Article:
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Why Do We Say 'Rubber Room'?

Andrew Simonet, author of "Wilder," explores the origins of the phrase "rubber room," a key setting in his book. 
 

By
Andrew Simonet, Writing for
4-minute read

Branch Four: The High School

Until my research, I didn’t know "Degrassi," the high school television series, also had a rubber room.

"Degrassi’s" rubber room kids are a group of students who must take classes in the remedial room. Students stuck in the remedial room, nicknamed the rubber room by Degrassi students, are thought to be troubled by the Degrassi staff.

In 1988, the "Milwaukee Journal" described a less charming rubber room:

“Waupun High School students who misbehave are sent for full school days to the in-school suspension room, where they are forced to sit bolt upright on a wooden bench and are forbidden to speak, move, read or study. They must empty their pockets before serving their time and wristwatches are also taken away. Students spend from 9 a.m. to 3:25 p.m. in the room.”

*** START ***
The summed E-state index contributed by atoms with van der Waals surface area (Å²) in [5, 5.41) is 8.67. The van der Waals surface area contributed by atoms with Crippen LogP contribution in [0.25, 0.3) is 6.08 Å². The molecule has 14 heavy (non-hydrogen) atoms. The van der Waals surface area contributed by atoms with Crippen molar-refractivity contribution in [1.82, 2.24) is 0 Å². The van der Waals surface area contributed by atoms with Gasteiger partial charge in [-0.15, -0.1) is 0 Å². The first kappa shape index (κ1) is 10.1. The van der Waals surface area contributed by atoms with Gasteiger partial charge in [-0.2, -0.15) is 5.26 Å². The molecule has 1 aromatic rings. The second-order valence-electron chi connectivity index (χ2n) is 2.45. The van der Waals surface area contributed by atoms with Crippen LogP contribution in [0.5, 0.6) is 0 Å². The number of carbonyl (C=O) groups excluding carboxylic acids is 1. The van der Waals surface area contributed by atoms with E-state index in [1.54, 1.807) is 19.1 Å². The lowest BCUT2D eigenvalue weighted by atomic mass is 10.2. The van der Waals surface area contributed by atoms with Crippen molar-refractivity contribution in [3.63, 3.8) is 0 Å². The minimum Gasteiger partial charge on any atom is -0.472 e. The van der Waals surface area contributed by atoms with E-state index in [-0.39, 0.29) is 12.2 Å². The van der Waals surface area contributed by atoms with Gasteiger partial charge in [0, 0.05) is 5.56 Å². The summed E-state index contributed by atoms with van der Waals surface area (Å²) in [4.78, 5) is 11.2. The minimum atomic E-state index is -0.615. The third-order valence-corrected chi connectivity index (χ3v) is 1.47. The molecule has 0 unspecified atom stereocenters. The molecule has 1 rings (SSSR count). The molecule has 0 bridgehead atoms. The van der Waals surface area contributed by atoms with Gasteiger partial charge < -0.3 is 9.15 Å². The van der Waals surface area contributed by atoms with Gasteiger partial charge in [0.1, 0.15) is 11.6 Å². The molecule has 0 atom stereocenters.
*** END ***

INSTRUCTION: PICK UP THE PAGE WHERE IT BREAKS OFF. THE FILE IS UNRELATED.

The Waupun article also introduces False Etymology #3: “Students call it the “rubber room” because it has rubber wrestling mats on the floor. After school it is used for wrestling practice.”

Parents and students complained: “Prison inmates could not be subjected to such a stringent form of isolation.”

Waupun’s assistant principal summed up the ethical and aesthetic debate with this haunting epigram:

Which brings me to my rubber room. I’ll let Jason, the narrator of "The Rubber Room" "Wilder," describe it:

Asylums, unions, Studio 54, and "Degrassi": a lurid past for the alliterative rubber room. The slang reinventions of “rubber room” do ask a pointed question, one that Wilder is obsessed with: do we restrain people because they are unstable, or does the restraint itself make them unstable?

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About the Author

Andrew Simonet, Writing for Grammar Girl

Andrew Simonet is a choreographer and debut YA writer in Philadelphia. He co-directed Headlong Dance Theater for twenty years and founded Artists U, an incubator for helping artists make sustainable lives. He lives in West Philly with his wife, Elizabeth, and their two sons, Jesse Tiger and Nico Wolf. Andrew is the author of "Wilder."